Entertainment
There's definitely some intensity there.
courtesy Adrenaline

A Disturbing amount of staying power

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While many musicians go as quickly as they come, Disturbed has managed continued success and is enduring.

"We're succeeding by gaining fans, by going out and giving 110 per cent when we play a live show and each time we return to a city, the crowds have been gradually growing and to continue to do that in a business like this, [there] is usually such a short-lived life span for most bands," explains guitarist Dan Donegan. "We feel like we are still going strong after a good, solid nine years."

It's the passion of music that keeps the quartet going after, quitting their careers to become broke musicians, travelling to pubs and small venues in hopes of being successful.

"I couldn't imagine not doing this," Donegan says. "It's something I've always dreamt of doing and I was willing-- we were all willing-- to work hard for it until we got it."

Disturbed's first three albums, The Sickness, Believe and Ten Thousand Fists, are all platinum and the last two albums topped the Billboard charts. With the release of their fourth album, Indestructible, they hope to grow their already extensive fanbase.

Disturbed doesn't measure their success by the amount of money they take home, but by the number of people they touch with their music. This can be seen by the many things they do for their fans such as meet and greets, signings, contests and the live concert in Las Vegas broadcasted in 73 countries where the viewers voted on which songs were played and in between songs the band would answer questions.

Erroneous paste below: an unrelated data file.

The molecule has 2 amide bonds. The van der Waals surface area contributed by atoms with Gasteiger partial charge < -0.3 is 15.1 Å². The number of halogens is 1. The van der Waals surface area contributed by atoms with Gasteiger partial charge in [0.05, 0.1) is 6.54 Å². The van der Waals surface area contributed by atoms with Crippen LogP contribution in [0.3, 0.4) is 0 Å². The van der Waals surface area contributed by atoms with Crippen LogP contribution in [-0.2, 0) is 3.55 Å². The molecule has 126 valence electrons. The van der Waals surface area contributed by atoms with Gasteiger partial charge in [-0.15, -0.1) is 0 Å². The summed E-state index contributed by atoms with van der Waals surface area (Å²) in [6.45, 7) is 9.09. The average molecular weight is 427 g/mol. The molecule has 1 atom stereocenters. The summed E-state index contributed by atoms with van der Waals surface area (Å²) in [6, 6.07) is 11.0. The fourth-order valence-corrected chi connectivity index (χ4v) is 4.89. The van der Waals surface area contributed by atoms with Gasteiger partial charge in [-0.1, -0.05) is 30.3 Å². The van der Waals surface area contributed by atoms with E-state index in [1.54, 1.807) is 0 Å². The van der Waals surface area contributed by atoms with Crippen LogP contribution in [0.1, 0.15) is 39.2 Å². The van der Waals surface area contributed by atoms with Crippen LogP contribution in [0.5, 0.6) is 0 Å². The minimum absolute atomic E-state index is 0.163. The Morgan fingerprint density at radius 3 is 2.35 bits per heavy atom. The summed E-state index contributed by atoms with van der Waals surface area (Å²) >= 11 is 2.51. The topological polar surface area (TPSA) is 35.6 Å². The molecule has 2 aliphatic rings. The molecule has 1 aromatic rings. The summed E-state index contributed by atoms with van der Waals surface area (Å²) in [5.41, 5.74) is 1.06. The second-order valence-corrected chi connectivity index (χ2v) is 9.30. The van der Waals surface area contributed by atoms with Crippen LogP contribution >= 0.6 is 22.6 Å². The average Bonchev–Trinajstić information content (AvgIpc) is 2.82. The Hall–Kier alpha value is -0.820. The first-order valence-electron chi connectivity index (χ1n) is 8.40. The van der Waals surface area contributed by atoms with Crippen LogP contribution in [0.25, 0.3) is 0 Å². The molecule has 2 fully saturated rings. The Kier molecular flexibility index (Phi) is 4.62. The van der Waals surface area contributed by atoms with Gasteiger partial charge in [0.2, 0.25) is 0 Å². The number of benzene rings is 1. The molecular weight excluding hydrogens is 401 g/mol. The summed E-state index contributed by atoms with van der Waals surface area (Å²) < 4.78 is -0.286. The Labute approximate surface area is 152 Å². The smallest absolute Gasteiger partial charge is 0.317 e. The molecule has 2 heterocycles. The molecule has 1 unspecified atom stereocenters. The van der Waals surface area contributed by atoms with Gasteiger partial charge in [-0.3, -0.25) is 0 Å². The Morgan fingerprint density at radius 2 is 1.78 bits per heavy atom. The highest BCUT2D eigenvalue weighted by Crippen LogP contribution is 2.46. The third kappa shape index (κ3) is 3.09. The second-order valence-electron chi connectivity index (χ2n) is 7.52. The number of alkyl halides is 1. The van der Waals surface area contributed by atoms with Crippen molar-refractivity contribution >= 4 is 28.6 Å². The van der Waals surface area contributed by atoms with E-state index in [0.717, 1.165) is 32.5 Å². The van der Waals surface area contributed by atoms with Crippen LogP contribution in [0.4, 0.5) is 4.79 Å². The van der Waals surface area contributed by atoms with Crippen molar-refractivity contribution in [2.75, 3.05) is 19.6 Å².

"We acknowledged the fact that no matter how big this band may get or how many albums this band gets, we realize we can't live this life if it wasn't for the fans," Donegan says. "If they weren't the ones coming to the concerts or the ones buying the albums, then we would be stuck playing a neighbourhood bar and not be able to continue to do what we love to do. We appreciate that and we'll never forget that. Some bands just feel that they get to the point where they think they are too big and they don't want to do that stuff anymore. We've never said no to that type of stuff."

Not only has their passion and drive helped them to succeed, but their constant need to push each other will help them approach time-honoured bands like their idols Metallica, Black Sabbath, Judas Priest and Iron Maiden.

"We're always looking to grow as a band," Donegan says. "The longer we've been together we've become a clan over the years with the amount of touring we've done. We're always trying to push each other in directions that's going to bring in something new and fresh for us. When we're writing we're always pushing each other. We are our own critics, we're always trying to impress each other and that's all we've always done."

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